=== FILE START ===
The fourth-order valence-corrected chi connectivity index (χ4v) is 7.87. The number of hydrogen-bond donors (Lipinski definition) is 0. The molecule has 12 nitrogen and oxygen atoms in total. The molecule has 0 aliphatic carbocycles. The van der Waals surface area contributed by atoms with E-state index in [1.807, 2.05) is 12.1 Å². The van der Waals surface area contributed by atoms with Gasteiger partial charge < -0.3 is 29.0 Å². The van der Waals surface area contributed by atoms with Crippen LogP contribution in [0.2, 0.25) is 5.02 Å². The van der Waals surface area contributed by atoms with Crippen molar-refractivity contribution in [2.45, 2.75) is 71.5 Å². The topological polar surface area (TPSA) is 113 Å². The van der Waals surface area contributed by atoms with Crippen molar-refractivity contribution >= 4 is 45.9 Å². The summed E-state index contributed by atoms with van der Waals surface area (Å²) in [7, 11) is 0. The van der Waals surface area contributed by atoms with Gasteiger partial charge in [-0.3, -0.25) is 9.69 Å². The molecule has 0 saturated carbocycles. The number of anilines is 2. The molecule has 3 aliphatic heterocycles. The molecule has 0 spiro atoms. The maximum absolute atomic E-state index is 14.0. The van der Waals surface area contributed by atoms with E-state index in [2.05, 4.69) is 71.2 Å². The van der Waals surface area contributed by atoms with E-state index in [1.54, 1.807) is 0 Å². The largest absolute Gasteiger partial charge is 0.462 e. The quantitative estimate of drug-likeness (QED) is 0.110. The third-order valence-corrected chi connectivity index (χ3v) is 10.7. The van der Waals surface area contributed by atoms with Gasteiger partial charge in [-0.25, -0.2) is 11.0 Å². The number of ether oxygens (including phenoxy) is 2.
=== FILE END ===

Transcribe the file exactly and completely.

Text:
The fourth-order valence-corrected chi connectivity index (χ4v) is 7.87. The number of hydrogen-bond donors (Lipinski definition) is 0. The molecule has 12 nitrogen and oxygen atoms in total. The molecule has 0 aliphatic carbocycles. The van der Waals surface area contributed by atoms with E-state index in [1.807, 2.05) is 12.1 Å². The van der Waals surface area contributed by atoms with Gasteiger partial charge < -0.3 is 29.0 Å². The van der Waals surface area contributed by atoms with Crippen LogP contribution in [0.2, 0.25) is 5.02 Å². The van der Waals surface area contributed by atoms with Crippen molar-refractivity contribution in [2.45, 2.75) is 71.5 Å². The topological polar surface area (TPSA) is 113 Å². The van der Waals surface area contributed by atoms with Crippen molar-refractivity contribution >= 4 is 45.9 Å². The summed E-state index contributed by atoms with van der Waals surface area (Å²) in [7, 11) is 0. The van der Waals surface area contributed by atoms with Gasteiger partial charge in [-0.3, -0.25) is 9.69 Å². The molecule has 0 saturated carbocycles. The number of anilines is 2. The molecule has 3 aliphatic heterocycles. The molecule has 0 spiro atoms. The maximum absolute atomic E-state index is 14.0. The van der Waals surface area contributed by atoms with E-state index in [2.05, 4.69) is 71.2 Å². The van der Waals surface area contributed by atoms with E-state index in [1.54, 1.807) is 0 Å². The largest absolute Gasteiger partial charge is 0.462 e. The quantitative estimate of drug-likeness (QED) is 0.110. The third-order valence-corrected chi connectivity index (χ3v) is 10.7. The van der Waals surface area contributed by atoms with Gasteiger partial charge in [-0.25, -0.2) is 11.0 Å². The number of ether oxygens (including phenoxy) is 2.